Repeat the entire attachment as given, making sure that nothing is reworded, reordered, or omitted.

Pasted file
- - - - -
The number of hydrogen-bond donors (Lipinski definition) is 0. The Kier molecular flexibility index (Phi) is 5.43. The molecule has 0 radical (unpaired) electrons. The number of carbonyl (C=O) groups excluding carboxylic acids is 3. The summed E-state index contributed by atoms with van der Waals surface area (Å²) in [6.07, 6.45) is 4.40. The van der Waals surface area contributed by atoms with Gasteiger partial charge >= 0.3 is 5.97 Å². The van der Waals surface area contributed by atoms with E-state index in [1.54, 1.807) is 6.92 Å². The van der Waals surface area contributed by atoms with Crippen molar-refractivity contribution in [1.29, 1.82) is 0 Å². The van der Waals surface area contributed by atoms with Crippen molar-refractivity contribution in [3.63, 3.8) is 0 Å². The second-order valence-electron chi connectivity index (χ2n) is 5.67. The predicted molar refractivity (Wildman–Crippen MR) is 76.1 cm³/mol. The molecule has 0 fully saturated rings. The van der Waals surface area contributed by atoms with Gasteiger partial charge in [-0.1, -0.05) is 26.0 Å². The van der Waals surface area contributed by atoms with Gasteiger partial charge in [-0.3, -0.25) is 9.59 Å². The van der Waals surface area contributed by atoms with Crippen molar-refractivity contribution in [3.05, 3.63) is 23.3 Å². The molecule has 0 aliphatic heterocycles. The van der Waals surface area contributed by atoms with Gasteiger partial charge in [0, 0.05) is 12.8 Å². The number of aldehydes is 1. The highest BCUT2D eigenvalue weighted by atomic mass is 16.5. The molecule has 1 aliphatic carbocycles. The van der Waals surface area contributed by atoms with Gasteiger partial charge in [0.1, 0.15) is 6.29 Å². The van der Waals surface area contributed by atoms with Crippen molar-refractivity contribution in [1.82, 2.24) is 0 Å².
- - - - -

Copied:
The number of hydrogen-bond donors (Lipinski definition) is 0. The Kier molecular flexibility index (Phi) is 5.43. The molecule has 0 radical (unpaired) electrons. The number of carbonyl (C=O) groups excluding carboxylic acids is 3. The summed E-state index contributed by atoms with van der Waals surface area (Å²) in [6.07, 6.45) is 4.40. The van der Waals surface area contributed by atoms with Gasteiger partial charge >= 0.3 is 5.97 Å². The van der Waals surface area contributed by atoms with E-state index in [1.54, 1.807) is 6.92 Å². The van der Waals surface area contributed by atoms with Crippen molar-refractivity contribution in [1.29, 1.82) is 0 Å². The van der Waals surface area contributed by atoms with Crippen molar-refractivity contribution in [3.63, 3.8) is 0 Å². The second-order valence-electron chi connectivity index (χ2n) is 5.67. The predicted molar refractivity (Wildman–Crippen MR) is 76.1 cm³/mol. The molecule has 0 fully saturated rings. The van der Waals surface area contributed by atoms with Gasteiger partial charge in [-0.1, -0.05) is 26.0 Å². The van der Waals surface area contributed by atoms with Gasteiger partial charge in [-0.3, -0.25) is 9.59 Å². The van der Waals surface area contributed by atoms with Crippen molar-refractivity contribution in [3.05, 3.63) is 23.3 Å². The molecule has 0 aliphatic heterocycles. The van der Waals surface area contributed by atoms with Gasteiger partial charge in [0, 0.05) is 12.8 Å². The number of aldehydes is 1. The highest BCUT2D eigenvalue weighted by atomic mass is 16.5. The molecule has 1 aliphatic carbocycles. The van der Waals surface area contributed by atoms with Gasteiger partial charge in [0.1, 0.15) is 6.29 Å². The van der Waals surface area contributed by atoms with Crippen molar-refractivity contribution in [1.82, 2.24) is 0 Å².